Transcript for Hayden Panettiere Opens Up About Postpartum Depression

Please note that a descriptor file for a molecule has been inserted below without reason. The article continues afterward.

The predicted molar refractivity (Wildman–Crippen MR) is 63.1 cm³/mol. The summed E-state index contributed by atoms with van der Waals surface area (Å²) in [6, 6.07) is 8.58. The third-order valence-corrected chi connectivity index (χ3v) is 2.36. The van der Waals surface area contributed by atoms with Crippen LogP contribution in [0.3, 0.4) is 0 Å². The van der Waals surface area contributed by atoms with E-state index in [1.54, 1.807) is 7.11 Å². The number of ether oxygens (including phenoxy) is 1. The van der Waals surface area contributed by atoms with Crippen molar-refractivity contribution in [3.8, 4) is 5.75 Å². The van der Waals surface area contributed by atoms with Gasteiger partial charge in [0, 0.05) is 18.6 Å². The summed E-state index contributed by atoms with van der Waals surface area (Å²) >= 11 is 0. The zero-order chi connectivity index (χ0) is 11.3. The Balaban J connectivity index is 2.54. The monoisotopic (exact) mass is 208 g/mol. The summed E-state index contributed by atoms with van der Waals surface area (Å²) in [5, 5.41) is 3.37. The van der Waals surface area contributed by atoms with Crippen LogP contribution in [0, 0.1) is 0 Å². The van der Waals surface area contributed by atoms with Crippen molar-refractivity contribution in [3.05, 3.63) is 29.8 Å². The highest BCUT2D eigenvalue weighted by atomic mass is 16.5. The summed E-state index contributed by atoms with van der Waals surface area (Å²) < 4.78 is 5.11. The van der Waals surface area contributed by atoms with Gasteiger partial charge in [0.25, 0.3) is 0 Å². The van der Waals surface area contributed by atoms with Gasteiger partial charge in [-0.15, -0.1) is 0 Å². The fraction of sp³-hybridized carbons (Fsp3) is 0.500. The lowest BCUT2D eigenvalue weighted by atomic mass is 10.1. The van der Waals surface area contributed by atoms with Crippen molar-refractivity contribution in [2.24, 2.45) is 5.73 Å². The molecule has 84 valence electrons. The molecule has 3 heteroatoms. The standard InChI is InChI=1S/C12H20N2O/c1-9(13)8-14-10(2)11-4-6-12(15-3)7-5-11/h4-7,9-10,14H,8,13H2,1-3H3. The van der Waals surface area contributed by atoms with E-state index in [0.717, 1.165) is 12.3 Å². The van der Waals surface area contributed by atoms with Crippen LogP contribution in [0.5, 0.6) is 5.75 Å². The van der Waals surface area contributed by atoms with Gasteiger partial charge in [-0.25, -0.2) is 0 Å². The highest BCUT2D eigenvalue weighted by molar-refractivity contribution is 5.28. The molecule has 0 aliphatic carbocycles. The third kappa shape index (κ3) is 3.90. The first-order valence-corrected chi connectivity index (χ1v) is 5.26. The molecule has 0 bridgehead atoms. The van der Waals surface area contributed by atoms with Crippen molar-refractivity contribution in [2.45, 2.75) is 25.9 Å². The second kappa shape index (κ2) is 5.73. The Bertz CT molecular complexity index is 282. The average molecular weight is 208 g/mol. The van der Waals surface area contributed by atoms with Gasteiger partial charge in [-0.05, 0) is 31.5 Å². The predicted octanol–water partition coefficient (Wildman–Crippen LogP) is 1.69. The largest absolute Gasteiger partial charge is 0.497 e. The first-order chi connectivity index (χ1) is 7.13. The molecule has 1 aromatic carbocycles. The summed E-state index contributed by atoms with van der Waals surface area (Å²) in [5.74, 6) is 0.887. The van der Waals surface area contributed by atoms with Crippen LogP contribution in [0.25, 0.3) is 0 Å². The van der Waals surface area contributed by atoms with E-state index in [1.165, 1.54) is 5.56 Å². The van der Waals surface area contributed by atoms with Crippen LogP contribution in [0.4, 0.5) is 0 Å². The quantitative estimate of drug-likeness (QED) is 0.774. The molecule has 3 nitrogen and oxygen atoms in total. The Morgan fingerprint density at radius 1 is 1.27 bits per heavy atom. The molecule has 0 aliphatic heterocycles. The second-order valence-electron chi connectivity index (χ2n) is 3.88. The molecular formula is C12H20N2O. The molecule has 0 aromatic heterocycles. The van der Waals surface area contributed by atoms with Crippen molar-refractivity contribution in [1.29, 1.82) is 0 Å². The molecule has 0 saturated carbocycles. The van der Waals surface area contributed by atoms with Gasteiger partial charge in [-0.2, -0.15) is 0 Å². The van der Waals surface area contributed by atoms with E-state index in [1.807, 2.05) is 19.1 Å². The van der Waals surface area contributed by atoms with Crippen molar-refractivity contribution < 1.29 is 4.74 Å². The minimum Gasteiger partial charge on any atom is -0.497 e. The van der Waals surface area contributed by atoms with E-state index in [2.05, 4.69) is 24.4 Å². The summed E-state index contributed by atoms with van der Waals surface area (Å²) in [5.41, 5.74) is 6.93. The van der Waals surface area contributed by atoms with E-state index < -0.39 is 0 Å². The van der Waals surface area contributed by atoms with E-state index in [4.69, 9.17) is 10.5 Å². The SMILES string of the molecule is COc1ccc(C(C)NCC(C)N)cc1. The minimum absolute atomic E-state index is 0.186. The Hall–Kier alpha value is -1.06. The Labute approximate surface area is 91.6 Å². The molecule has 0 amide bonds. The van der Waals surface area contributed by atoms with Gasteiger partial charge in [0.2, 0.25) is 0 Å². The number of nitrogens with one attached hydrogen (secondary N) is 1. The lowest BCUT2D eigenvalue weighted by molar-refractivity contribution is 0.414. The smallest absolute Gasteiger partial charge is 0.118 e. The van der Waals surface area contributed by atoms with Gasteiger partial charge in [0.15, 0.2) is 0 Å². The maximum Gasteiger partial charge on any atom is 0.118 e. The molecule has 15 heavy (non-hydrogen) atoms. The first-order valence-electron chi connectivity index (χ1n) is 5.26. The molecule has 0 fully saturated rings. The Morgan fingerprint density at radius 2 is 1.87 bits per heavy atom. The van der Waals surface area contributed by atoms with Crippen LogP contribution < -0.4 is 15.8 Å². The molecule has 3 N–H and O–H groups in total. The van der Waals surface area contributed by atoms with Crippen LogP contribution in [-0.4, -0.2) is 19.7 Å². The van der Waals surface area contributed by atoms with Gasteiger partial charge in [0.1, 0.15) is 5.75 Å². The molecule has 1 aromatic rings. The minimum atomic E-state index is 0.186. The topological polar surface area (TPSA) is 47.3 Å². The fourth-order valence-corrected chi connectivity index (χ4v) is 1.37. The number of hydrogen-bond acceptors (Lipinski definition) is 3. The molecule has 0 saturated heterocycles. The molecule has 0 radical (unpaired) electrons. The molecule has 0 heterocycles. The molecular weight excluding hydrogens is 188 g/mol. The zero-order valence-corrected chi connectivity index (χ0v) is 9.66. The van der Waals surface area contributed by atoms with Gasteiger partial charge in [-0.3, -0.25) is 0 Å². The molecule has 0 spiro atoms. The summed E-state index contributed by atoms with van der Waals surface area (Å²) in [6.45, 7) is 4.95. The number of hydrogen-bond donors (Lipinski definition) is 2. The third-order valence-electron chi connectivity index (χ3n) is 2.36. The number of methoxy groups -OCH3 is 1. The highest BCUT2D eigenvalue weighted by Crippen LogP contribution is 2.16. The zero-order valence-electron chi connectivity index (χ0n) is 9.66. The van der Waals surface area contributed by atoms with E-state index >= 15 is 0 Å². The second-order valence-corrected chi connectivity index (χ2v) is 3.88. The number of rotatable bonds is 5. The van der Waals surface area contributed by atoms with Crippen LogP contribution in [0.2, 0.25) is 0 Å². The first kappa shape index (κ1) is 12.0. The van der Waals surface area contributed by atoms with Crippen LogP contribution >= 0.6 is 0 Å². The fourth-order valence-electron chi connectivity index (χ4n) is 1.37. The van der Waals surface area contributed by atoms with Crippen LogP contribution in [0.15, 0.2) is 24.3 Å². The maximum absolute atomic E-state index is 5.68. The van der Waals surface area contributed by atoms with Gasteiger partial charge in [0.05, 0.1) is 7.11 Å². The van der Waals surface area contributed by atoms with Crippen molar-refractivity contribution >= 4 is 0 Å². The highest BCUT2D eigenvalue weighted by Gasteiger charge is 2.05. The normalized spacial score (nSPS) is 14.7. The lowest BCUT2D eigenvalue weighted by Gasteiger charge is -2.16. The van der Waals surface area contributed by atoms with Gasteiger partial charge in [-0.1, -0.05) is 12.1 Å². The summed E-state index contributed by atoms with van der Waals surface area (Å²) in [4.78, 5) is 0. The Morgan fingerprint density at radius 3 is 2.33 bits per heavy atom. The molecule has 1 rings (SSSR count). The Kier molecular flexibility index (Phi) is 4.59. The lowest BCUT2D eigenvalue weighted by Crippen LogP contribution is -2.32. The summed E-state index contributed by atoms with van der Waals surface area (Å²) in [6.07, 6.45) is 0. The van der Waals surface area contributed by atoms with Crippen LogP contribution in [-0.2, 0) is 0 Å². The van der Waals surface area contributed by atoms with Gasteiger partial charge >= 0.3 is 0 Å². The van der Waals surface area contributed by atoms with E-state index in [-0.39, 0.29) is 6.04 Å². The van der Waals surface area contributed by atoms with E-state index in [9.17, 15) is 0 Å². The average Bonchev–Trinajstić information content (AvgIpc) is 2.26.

star speaking out for the first time since seeking treatment for postpartum depression. And these back better than ever. ABC's juju Chang is here with that, great news, juju. Reporter: Good morning, robin and everyone, the "Nashville" star says stepping out publicly is empowering because she doesn't need to hide herself anymore. She says battling postpartum depression taught her people will accept your scars, bumps and bruises and will relate. Actress Hayden Panettiere gracing the red carpet at the critics' choice awards Sunday night and opening up about her struggles in the past year to E! News. Postpartum depression was not something I could understand. You can't understand it unless you have a personal involvement in it. Reporter: Speaking out has been good medicine. It's made my life better and I do feel and hope that it's made other people's lives better. Reporter: The 26-year-old "Nashvi "Nashville" star checked herself into a facility in November to help treat her postpartum depression. Something her character on the ABC show also struggled with. Life imitating art. Help me get my life back. A source of the show told us that story line was developed long before Hayden gave birth. The show did give her time, though, to go through the treatment off camera as her character on camera went through the similar situation. Reporter: The first time mom to 1-year-old Kaia is 1 of 600,000 moms across the country diagnosed with this form of depression every year and she hopes talking openly about it will help break the stigma of the disease. She believes that she's going to be a more positive role model for her daughter showing her that she can be a proud confident woman while admitting what's going on inside. I want to put out a good example for my daughter and tell her that she can be anyone she wants and she does not have to be afraid that somebody's not going to like it because no matter what you do, there's always going to be somebody who doesn't like it. Reporter: Sharing her story, she says, has helped her heal. I was floored by the positive response and really happy that I can stand up for the women who are out there suffering from this and let them know that it's okay and they're not alone. Reporter: Hayden says she is refusing to stay silent not just ace role model for her daughter but all those women struggling and wants to send a clear message that struggling with postpartum doesn't mean you're weak and certainly does not mean you're a bad mom. Robin. Not at all. Juju, thank you. Here with us now, ABC's chief women's health correspondent, Jen Ashton. I know you want to weigh in. You were watching and hearing the things that Hayden had to say, before we talk about postpartum in particular we want to acknowledge there is a wide range of feelings that women have following birth. Oh, absolutely. And as juju just said this doesn't make you a bad mom. This makes you Normal. It makes you human. In fact, we have a list of the life's most stressful psychological events and, you know, you have things on there like death of a spouse, divorce, pregnancy, birth of a child, that's on that list, that is a significant life stressor and we also have to bring -- we have to broaden the scope a little bit, robin. Yes, here we're talking about the natural birth mother. But make no mistake, if you bring a new baby into your hope, it can affect the partner, the spouse, the entire family. It's a major event. Sometimes we hear, oh, the mother -- just has the blues, has the baby blues. When, though, what's the criteria that you know that it has extended far beyond that to depression. You know, I've delivered over 1500 babies so I've seen every possible manifestation of maternal behavior here. I think postpartum blues is where you'll see some crying, some tearfulness and have some trouble sleeping and eating. You might be unsure how to care for your baby. That's kind of Normal and these symptoms or feelings typically will last about two weeks. When you make the jump to postpartum depression, which affects anywhere from 10% to 20% of moms so we're talking a lot of women here, this is not subtle. These are intense feelings, overwhelming sadness. You cannot perform what we call your activities of daily living. You can't care for yourself. You might have trouble caring for your baby and in severe situations you have thoughts of harming yourself or your baby. We heard in juju's report, 600,000 women a year. Right. Diagnosed with this. If you're a new mom or have a loved one and you suspect something isn't right, what do you do? You have to speak up and ask for help. It's a sign of strength. At the end of the day it's your health and your baby's health so asking for help is the first step. There are various treatments. A lot of Streeps. They range from medication, talk therapy in severe cases hospitalization but remember this is out there. It does not discriminate. It can affect the celebrity as well as the average everyday mom. We need to talk about it more. And we're so glad that Hayden is leading that conversation and the manner in which she's doing it. Going to be busy again. You can take your questions, seal's take them throughout the morning. Go to drjashton on Twitter or go
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